Black Gold: Boon, Boom or Bust?

By Helena Mboti

Namibia’s oil discoveries have been a source of optimism for the future trajectory of the economy. Yet with great excitement comes caution, as other countries’ experiences internationally, provide stark lessons on the double-edged sword of oil riches.

Namibia stands at a crossroads – with a choice between leveraging the potential windfalls sustainably or succumbing to the pitfalls that have crippled other resource-rich nations.

Qatar offers a shining example of a successful oil-fueled transformation.  The country leveraged oil revenues to implement an ambitious development plan characterised by substantial infrastructure investments spanning world-class airports, seaports, and high-speed highways.  

Education received a major boost, with universities such as Education City attracting leading academics and transforming Qatar into a knowledge hub. Similarly, healthcare underwent a remarkable overhaul, with modern hospitals and facilities offering advanced medical care to its citizens.

The result is a staggering increase in GDP per capita from US$27 151 in 2002 to US$87 662 in 2022 according to the World Bank. Qatar now ranks as a high-income nation.

Angola’s Missteps: A Cautionary Tale

The path paved with “petrodollars” can be treacherous, as Angola’s story tragically illustrates.

The Angolan experience teaches us that the absence of prudent management leads to a cascade of problems including rampant mismanagement of funds, widening inequality, and raising inflation levels hurting lower income households the most. The rapid influx of oil revenue fueled inflation can erode the purchasing power of ordinary citizens if not managed effectively.

Crucially, the hyper focus on the oil sector and neglect of the non-oil economy in the country, stifled diversification and left the country susceptible to oil price shocks. Angola’s experience serves as a sobering reminder that oil wealth, if mismanaged, can become a curse rather than a blessing.

Namibia can take valuable lessons from both Qatar’s successes and Angola’s failures. To avoid the pitfalls of the resource curse, and to ensure long-term sustainability and intergenerational equity, it is imperative that oil resources be well managed.  

Encouragingly, Namibia has already launched the Welwitschia Fund similar to Norway’s Sovereign Wealth Fund, intended to ensure increased intergenerational equity opportunity; an important first step that should be applauded.

Botswana’s diamond wealth management, interestingly, is characterized by citizen-owned enterprises in the oil sector, thereby ensuring a direct stake in the nation’s prosperity.

Channeling these well managed revenues towards correctly diversifying the non-oil economy to the benefit of all Namibians, will be paramount. This requires robust governance through independent oversight mechanisms, supporting a vibrant civil society, and promoting transparency in resource management.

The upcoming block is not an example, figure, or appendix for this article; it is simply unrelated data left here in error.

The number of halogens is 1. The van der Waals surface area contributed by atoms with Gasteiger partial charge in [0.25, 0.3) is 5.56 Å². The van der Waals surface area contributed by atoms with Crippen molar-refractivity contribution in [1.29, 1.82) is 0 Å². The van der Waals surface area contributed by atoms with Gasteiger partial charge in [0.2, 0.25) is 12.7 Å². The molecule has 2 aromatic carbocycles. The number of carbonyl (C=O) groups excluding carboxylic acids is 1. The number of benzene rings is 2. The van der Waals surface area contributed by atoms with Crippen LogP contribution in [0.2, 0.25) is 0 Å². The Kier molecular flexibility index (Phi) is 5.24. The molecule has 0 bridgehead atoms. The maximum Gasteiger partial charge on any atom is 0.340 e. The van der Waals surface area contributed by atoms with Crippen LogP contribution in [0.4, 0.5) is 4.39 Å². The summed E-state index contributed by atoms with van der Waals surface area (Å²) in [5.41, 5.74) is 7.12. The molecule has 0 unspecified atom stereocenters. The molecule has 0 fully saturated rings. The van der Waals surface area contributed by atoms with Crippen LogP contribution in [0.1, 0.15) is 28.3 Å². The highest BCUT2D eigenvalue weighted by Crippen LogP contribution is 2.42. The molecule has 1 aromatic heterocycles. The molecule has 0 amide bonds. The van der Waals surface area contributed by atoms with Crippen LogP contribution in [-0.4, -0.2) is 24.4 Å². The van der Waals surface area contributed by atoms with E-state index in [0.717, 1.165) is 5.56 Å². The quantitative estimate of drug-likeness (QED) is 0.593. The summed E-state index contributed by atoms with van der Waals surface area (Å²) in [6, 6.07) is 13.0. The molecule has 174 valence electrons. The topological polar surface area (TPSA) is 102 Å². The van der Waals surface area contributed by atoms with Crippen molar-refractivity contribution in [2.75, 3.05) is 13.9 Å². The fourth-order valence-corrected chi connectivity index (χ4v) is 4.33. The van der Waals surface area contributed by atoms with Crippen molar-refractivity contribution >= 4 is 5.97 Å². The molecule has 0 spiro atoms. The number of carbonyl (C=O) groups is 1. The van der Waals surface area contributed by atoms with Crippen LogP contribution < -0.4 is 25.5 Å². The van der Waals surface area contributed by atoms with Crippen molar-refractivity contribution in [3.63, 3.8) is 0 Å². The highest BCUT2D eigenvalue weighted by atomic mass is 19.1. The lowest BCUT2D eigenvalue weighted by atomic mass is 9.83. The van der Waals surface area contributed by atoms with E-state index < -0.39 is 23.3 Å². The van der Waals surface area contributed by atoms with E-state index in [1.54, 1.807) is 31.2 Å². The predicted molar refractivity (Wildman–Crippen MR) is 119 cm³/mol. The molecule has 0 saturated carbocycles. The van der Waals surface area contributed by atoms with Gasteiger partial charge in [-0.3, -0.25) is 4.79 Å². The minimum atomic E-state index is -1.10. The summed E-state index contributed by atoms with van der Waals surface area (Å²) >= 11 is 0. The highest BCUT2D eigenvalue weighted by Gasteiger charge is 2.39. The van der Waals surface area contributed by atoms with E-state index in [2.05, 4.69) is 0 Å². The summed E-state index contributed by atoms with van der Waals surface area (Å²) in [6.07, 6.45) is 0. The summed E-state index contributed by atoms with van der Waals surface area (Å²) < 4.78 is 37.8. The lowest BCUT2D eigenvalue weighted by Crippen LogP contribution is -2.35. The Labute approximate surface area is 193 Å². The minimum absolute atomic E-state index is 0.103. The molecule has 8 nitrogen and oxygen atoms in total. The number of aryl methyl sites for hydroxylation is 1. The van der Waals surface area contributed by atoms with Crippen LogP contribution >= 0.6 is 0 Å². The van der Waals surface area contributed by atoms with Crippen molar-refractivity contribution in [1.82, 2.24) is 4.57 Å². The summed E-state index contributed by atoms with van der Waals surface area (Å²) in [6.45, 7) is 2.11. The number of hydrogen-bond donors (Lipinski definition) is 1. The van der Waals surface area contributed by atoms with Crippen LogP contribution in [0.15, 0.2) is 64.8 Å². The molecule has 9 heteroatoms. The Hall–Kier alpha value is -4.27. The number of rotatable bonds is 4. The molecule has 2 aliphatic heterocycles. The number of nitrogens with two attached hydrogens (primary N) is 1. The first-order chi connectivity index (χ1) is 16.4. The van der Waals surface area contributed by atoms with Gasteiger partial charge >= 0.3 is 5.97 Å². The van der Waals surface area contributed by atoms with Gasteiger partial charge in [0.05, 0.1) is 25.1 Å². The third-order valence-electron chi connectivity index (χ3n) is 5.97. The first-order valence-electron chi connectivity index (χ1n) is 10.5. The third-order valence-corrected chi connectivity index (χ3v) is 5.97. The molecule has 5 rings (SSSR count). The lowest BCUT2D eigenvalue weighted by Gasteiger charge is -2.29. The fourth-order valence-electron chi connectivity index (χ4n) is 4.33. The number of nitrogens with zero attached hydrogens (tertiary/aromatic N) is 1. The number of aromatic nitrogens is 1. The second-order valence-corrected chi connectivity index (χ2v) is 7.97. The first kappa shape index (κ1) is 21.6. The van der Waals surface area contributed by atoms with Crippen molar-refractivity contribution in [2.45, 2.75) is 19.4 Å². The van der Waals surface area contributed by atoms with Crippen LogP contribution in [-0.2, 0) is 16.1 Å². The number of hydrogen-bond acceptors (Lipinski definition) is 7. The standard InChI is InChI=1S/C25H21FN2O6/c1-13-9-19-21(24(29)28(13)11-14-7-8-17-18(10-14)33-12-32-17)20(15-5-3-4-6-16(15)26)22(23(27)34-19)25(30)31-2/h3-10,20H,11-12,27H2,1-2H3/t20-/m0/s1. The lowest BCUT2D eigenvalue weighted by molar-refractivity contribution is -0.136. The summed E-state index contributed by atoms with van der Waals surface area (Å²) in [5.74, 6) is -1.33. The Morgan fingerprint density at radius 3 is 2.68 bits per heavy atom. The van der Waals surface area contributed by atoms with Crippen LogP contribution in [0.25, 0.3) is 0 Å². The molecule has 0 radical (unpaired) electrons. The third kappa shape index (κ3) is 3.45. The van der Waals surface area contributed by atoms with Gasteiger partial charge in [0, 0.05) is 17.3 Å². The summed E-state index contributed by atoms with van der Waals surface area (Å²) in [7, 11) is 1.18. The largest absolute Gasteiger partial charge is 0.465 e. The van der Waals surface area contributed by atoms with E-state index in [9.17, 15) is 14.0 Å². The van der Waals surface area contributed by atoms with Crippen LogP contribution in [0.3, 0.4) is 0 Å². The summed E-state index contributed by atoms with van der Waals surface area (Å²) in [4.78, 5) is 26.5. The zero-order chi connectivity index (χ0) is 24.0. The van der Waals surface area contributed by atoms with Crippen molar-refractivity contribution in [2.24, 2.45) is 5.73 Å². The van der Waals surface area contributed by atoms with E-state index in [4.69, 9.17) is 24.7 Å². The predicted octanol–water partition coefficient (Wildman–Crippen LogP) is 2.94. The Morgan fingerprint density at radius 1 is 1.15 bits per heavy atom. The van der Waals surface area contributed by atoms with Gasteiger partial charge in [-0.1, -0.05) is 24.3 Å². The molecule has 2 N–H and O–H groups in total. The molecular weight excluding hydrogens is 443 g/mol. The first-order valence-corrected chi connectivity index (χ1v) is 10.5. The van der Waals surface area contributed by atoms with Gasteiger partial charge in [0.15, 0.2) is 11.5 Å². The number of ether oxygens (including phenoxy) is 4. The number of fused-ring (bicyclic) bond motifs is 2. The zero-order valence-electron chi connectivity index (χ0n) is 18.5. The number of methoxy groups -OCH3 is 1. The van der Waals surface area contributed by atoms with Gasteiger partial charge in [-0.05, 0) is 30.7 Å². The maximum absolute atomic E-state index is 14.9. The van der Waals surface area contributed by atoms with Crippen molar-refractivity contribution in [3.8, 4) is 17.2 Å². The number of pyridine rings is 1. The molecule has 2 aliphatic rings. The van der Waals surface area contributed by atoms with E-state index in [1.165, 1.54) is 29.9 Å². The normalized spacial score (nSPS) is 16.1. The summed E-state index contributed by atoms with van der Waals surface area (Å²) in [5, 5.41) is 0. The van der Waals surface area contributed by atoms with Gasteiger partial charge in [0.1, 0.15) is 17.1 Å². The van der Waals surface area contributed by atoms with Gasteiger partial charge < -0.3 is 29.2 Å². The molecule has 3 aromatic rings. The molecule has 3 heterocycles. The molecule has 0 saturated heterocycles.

Indonesia’s Resource Governance Index, which promotes transparency and accountability in the extractive industries, is a useful blueprint in this regard.

Without reforming the education system, Namibians cannot fully participate in the sector, and broad-based benefits will be limited. The government’s drive to implement a local content policy is commendable, but futile without Namibians capable of servicing the industry at international standards. Investing in human capital will ensure the local content policy’s objectives are achieved. Strengthening technical and vocational training programmes and fostering innovation and entrepreneurship in the years prior to oil production is critical in this regard.

This is where preparation becomes paramount. The exploration stage of the oil production timeline should be viewed as a training ground for all sectors of society. The public and private sector must hone the skills required for the specialised needs of the oil and gas sector spanning engineering, geology, and finance amongst others.

Aspiring entrepreneurs should explore niches in the oil services sector, from catering to logistics to creating oil-rig uniforms and pioneering innovative technologies. Civil society organisations must unapologetically hold leaders accountable, ensuring transparency and equitable distribution of benefits.

This isn’t a call for passivity, but for proactive adaptation. Namibia can learn from Qatar’s vision and avoid Angola’s pitfalls, by transforming its oil discovery into a catalyst for inclusive and sustainable development.

By investing in people, leveraging knowledge, and fostering a culture of accountability, there is hope that Namibia can transform this black gold into a catalyst for inclusive and sustainable development, paving the way for a brighter, more equitable future.

*Helena Mboti is an FNB Namibia Economist

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